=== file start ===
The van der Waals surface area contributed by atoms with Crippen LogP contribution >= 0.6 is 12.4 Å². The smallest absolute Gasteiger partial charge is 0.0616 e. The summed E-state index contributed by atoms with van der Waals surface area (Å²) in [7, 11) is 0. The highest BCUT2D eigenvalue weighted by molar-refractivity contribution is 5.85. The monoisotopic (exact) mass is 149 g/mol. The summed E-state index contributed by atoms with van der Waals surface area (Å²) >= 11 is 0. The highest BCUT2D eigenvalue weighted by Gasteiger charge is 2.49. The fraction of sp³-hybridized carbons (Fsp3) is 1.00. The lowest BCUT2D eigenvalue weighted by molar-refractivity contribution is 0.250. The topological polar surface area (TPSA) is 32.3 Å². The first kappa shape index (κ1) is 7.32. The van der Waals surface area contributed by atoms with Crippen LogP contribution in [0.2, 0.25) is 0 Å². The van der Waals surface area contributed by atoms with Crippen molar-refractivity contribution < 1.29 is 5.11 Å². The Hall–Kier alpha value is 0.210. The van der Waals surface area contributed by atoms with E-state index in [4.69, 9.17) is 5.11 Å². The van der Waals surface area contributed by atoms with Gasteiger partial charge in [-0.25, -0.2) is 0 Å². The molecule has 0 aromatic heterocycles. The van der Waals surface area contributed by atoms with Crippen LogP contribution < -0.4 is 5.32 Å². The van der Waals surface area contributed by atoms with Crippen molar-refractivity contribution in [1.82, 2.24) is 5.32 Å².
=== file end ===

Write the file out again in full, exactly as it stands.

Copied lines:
The van der Waals surface area contributed by atoms with Crippen LogP contribution >= 0.6 is 12.4 Å². The smallest absolute Gasteiger partial charge is 0.0616 e. The summed E-state index contributed by atoms with van der Waals surface area (Å²) in [7, 11) is 0. The highest BCUT2D eigenvalue weighted by molar-refractivity contribution is 5.85. The monoisotopic (exact) mass is 149 g/mol. The summed E-state index contributed by atoms with van der Waals surface area (Å²) >= 11 is 0. The highest BCUT2D eigenvalue weighted by Gasteiger charge is 2.49. The fraction of sp³-hybridized carbons (Fsp3) is 1.00. The lowest BCUT2D eigenvalue weighted by molar-refractivity contribution is 0.250. The topological polar surface area (TPSA) is 32.3 Å². The first kappa shape index (κ1) is 7.32. The van der Waals surface area contributed by atoms with Crippen LogP contribution in [0.2, 0.25) is 0 Å². The van der Waals surface area contributed by atoms with Crippen molar-refractivity contribution < 1.29 is 5.11 Å². The Hall–Kier alpha value is 0.210. The van der Waals surface area contributed by atoms with E-state index in [4.69, 9.17) is 5.11 Å². The van der Waals surface area contributed by atoms with Gasteiger partial charge in [-0.25, -0.2) is 0 Å². The molecule has 0 aromatic heterocycles. The van der Waals surface area contributed by atoms with Crippen LogP contribution < -0.4 is 5.32 Å². The van der Waals surface area contributed by atoms with Crippen molar-refractivity contribution in [1.82, 2.24) is 5.32 Å².